5 Therapist approved tips to end panic attacks for good!
It's sad when your own mind is the greatest enemy to your happiness. And this is the case when it comes to panic attacks
Panic attacks are like a raging storm that comes out of nowhere. It strikes without warning and leaves you helpless against its force. In a matter of seconds, your life can change completely. You can suddenly feel your heart racing, hands shaking, and breathing laboured. If you are lucky, the symptoms will pass within a few minutes. But sometimes, the storm will last longer than that, and you will not know what hit you.
It's important to remember though that panic attacks are not a mental illness, although they can be frightening and debilitating for the patient. Panic attacks can happen to anyone if you are under too much stress for long periods.
When you are in the middle of a panic attack, do you do any of the following things to try and help you stop it?
Do you try to distract your mind by thinking of anything other than what is causing the panic attack?
Like trying to fiddle with your fingers or an object to hyper-focus on it. Or do you pick up your phone and try and watch some funny video or ring someone to help take your mind away from the feelings of panic?
Do you try to count and slow your breathing down because you will notice that when you have a panic attack, you tend to breathe rapidly?
Do you try to make sure you are seated because you tend to go light-headed and faint sometimes? And do you avoid situations and things that you know have caused you panic attacks in the past?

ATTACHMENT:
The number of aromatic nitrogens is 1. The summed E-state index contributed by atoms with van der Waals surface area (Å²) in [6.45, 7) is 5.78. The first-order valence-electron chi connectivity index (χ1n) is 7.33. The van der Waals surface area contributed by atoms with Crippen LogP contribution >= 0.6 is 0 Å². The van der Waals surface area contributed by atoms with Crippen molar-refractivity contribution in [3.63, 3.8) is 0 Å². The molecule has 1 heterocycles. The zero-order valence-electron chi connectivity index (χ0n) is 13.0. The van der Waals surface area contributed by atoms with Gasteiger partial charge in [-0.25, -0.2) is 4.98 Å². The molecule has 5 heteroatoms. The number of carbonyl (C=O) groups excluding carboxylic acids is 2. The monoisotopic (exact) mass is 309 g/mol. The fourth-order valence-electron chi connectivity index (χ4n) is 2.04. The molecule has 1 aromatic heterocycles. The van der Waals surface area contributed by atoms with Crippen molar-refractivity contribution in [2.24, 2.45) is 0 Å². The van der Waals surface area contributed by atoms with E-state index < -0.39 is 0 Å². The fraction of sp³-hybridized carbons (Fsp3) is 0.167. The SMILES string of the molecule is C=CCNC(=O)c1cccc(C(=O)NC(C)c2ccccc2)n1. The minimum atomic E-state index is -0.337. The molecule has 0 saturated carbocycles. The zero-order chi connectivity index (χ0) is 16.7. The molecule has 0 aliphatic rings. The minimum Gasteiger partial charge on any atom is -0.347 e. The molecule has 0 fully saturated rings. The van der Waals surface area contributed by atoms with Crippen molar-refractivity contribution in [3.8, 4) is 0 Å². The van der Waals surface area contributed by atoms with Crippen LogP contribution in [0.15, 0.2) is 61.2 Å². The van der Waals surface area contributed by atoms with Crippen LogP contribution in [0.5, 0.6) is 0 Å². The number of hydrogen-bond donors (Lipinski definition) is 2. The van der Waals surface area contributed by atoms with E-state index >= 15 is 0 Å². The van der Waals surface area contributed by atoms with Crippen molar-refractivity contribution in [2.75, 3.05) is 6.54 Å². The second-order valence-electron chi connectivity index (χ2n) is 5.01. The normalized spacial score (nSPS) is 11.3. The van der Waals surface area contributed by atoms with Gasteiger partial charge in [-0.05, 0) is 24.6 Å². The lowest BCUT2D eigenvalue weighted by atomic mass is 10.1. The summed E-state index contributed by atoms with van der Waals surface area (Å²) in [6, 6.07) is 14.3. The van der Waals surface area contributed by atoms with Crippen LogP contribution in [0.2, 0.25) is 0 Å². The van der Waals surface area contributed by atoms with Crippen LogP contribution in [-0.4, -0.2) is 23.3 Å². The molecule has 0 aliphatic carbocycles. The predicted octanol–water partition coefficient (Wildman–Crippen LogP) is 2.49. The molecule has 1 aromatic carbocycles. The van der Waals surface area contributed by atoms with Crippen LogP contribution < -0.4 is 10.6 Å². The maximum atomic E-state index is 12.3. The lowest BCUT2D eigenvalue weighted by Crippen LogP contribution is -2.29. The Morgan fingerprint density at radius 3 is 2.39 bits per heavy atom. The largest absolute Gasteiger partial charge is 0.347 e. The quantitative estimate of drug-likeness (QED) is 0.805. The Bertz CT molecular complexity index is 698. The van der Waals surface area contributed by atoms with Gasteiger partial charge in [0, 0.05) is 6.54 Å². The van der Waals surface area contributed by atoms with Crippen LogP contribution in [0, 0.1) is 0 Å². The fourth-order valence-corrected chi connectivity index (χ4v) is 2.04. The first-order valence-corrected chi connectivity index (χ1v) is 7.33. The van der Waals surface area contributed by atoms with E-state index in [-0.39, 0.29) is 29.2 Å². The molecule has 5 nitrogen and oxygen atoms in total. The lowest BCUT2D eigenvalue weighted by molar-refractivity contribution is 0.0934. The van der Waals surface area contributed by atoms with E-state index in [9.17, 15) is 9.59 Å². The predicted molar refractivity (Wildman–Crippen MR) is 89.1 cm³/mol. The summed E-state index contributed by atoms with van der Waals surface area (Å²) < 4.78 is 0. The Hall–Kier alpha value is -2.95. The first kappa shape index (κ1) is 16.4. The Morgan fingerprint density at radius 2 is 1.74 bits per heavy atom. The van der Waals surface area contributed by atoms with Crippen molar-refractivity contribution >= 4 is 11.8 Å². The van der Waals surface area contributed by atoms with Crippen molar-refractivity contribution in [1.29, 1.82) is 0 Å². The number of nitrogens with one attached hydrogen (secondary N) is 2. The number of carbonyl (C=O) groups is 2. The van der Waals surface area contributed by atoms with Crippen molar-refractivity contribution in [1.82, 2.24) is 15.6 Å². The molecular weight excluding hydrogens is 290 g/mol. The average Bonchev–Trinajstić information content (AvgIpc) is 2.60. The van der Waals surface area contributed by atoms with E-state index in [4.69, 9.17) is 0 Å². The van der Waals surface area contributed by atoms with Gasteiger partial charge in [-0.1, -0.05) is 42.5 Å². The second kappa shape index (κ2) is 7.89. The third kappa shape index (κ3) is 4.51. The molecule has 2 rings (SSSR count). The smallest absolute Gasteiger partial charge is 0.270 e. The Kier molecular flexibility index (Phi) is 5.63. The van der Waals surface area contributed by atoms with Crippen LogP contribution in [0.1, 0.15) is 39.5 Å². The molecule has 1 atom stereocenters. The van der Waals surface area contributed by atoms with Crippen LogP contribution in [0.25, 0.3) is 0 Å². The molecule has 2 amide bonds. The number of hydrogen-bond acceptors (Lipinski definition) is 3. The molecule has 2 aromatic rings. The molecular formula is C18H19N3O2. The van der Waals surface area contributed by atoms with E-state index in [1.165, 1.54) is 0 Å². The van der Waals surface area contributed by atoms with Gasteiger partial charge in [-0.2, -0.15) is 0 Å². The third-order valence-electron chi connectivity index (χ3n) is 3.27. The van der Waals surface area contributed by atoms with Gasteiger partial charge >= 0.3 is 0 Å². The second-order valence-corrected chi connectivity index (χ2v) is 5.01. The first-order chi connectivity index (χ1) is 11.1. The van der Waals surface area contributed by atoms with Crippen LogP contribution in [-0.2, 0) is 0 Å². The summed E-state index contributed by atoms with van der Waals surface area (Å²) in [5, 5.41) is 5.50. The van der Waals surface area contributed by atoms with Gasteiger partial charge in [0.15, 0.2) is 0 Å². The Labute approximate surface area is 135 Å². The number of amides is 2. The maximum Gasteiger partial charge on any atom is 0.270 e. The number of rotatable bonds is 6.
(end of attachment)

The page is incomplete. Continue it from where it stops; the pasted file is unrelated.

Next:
Can you relate to any of these?
If yes, would it surprise you if I said these are the unhealthy coping strategies keeping your panic attack problems alive?
I know, it feels like a weird thing to say... But in today's article, I would like to go through the science with you and show you certain things to help you see a pattern behind every panic attack disorder.
And the pattern is this. In mental health, many things we do to try and feel better can often be the same things that promote the emotional problems we are trying to get rid of.
To elaborate on what I am saying, let's do a quick experiment.
Try breathing in and out deeply and heavily for a few seconds, as you usually do when you have a panic attack. Notice how this is bringing on a slight sensation of dizziness or light-headedness. In fact, you may even notice that your feet feel wobbly too.
What's the point of this experiment?
Most emotional well-being gurus will tell you that deep breathing helps you relax, calm yourself down and stop a panic attack.
But have you noticed that in many cases, especially when a panic attack has taken hold, this does not work?
It does not always work because deep diaphragmatic breathing can actually induce more panic symptoms like you would have experienced while doing the above experiment.
Can you see my point here...
Deep breathing is actually promoting more problems with panic attacks.
Did you know that relying on distraction techniques for coping with panic attacks causes you to lose trust in yourself?
You lose trust in your ability to feel okay and manage anxiety. The more you distract, the more you become afraid of feeling the feelings that accompany panic attacks. This causes you to develop a dependency on distraction as a solution to panic attacks.
The reality though is that as long as you rely on distraction in this manner, the panic attack will keep returning because this cycle convinces you that you are not capable of dealing with panic attacks without the help of distraction. And this makes you feel more threatened by panic attacks.